Hyperbaric Treatments: HSA Eligibility

Hyperbaric Treatments: eligible with a Health Savings Account (HSA)
Hyperbaric treatments are eligible for reimbursement with a flexible spending account (FSA), health savings account (HSA), or a health reimbursement arrangement (HRA). Hyperbaric treatments are not eligible with a dependent care flexible spending account (DCFSA) or a limited-purpose flexible spending account (LPFSA).

What is hyperbaric oxygen treatment?

Hyperbaric oxygen treatment, or therapy, is when a patient enters a pressurized facility where they breathe in pure oxygen for a certain amount of time.

How can hyperbarics treatments treat health conditions?

By breathing in pure oxygen for an extended period of time, a person is able to take in more oxygen through their bloodstream. Because the body’s tissues need oxygen to work, breathing in 100 percent oxygen enhances tissues function and helps fight infection.

The first hyperbaric chamber was built in 1662 by a physician named Henshaw who thought the chamber could help with respiratory issues. Beginning in the 1940s, hyperbaric chamber therapy became commonplace for military divers to help with decompression illnesses (Medical News Today).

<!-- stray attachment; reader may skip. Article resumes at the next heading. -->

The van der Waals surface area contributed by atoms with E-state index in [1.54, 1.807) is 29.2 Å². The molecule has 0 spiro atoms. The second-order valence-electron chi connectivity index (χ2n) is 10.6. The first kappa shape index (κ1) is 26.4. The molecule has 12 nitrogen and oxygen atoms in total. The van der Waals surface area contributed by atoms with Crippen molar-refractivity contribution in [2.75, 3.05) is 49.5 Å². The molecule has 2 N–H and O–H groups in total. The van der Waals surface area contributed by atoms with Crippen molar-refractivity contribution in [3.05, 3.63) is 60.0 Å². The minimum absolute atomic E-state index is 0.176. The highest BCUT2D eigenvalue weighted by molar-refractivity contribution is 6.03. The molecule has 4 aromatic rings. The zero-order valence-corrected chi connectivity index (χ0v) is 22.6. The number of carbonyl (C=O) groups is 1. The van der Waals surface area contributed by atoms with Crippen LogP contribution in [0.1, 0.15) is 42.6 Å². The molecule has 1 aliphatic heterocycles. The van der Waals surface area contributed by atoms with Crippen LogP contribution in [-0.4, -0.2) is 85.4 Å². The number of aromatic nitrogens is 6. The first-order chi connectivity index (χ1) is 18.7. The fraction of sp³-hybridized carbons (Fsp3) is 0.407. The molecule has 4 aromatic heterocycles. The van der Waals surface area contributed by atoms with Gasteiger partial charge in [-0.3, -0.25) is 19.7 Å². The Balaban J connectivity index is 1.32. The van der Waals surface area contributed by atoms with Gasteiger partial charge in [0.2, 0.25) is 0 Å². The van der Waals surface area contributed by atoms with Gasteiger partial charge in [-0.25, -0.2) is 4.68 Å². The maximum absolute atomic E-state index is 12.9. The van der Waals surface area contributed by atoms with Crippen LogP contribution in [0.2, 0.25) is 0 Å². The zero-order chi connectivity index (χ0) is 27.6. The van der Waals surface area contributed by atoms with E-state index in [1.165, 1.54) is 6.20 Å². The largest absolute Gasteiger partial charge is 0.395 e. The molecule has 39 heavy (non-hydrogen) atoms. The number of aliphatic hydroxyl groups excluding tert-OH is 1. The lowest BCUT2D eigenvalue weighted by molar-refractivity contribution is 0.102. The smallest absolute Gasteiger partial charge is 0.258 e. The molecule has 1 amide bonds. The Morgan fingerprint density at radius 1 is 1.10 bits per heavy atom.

To work, the Undersea and Hyperbaric Medical Society (UHMS) says that the chamber must be at 1.4 atmosphere absolute, or three times normal pressure, which can increase oxygen in the lungs up to three times.

What conditions can hyperbaric oxygen treatments help?

Hyperbaric treatments can be recommended to those suffering from decompression sickness, acute traumatic ischemia, air/gas embolism, anemia due to blood loss, artery issues, burns, carbon monoxide poisoning, necrotizing soft tissue infection, skin grafts, radiation injury and more (Medical News Today). 

What are the risks?

High pressure environments can damage the ear and nose passages. Those with lung ailments can be at risk for lung damage. Those with preexisting heart issues should be monitored for pulmonary edema. Overexposure to oxygen can also lead to oxygen poisoning.

Patients may also experience anxiety or claustrophobia, and should be notified beforehand that patients cannot leave the hyperbaric chamber until the pressure is back to normal, and only then is it safe to open the doors.

Popular Categories

Don't know where to begin? Start with these popular categories to find the eligible items and services you need.
Popular Categories